Three Psychology Faculty Recognized with Early Career Honors
Three faculty members in the Department of Psychology have received early career awards recognizing the contributions they’ve already made to the field and fostering their continuing research.
Associate Professor Sudeep Bhatia won a 2023 Early Career Impact Award from the Federation of Associations in Behavioral and Brain Sciences (FABBS). The FABBS Early Career Impact Awards recognize scientists who are in the early stages of their professional careers and have already shown promise as a leading researcher.
Bhatia was also awarded membership to and received the Early Investigator Award from the Society of Experimental Psychologists. The award is given to individuals who early in their careers have already made significant contributions to experimental psychology.
Bhatia specializes in the study of decision-making processes and cognitive neuroscience. His work has focused on unraveling the complexities of human behavior and exploring the underlying neural mechanisms that govern our choices, using computational behavioral science such as behavioral experiments, large-scale digital data, and computational modeling. His research has shed light on topics such as risk-taking, judgment, and the impact of emotions on decision-making.
Assistant Professor Michael Arcaro won an American Psychological Association Distinguished Scientific Award for Early Career Contribution in the areas of perception and motor performance. This award honors early career scientists who have advanced the psychology discipline with extraordinary scholarly accomplishments.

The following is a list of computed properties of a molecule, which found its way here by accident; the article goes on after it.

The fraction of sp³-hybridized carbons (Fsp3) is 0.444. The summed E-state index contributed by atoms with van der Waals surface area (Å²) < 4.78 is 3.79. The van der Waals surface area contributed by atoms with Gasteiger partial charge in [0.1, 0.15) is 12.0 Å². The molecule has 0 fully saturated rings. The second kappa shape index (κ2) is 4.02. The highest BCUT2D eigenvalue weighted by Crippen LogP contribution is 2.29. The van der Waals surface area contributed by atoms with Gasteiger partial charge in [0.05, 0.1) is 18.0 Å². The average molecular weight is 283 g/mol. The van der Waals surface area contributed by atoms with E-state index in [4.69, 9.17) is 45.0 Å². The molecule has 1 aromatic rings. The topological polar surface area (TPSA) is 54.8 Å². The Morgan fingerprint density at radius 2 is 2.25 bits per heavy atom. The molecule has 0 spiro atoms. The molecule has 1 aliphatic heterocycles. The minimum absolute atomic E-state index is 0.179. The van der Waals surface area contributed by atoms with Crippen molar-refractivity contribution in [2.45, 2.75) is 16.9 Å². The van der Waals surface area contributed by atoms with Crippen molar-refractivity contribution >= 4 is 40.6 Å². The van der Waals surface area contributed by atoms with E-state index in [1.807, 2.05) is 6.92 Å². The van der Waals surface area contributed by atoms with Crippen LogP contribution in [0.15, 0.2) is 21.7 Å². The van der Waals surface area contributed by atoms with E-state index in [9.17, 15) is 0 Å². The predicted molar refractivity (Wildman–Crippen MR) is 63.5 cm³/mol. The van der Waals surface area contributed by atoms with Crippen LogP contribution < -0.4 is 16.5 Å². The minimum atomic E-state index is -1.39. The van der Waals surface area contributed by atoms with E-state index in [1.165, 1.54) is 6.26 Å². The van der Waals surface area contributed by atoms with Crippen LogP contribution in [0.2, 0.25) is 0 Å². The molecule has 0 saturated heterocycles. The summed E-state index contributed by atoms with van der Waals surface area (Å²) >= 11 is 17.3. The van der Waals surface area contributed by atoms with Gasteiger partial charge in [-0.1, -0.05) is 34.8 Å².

Arcaro specializes in the study of visual perception and the neural processes that underlie it. His current work focuses on understanding how the brain processes and interprets visual information, with a particular emphasis on the visual cortex. His research has provided insights into the organization and function of the visual system. He is also involved in the development and application of advanced neuroimaging techniques, such as functional magnetic resonance imaging (fMRI), to explore the neural mechanisms of perception.
Assistant Professor Anna Schapiro won the 2023 Cognitive Neuroscience Society’s (CNS) Young Investigator Award, which recognizes outstanding contributions by scientists early in their career. Schapiro was one of two awardees and was honored at the CNS Annual Meeting.
Schapiro specializes in the study of memory, learning, and cognitive control. Her work has focused on investigating how the human brain processes and retains information, with a particular emphasis on the interplay between memory and decision-making. Her research has provided insights into the mechanisms underlying memory formation and retrieval, as well as the factors that influence our ability to make informed choices.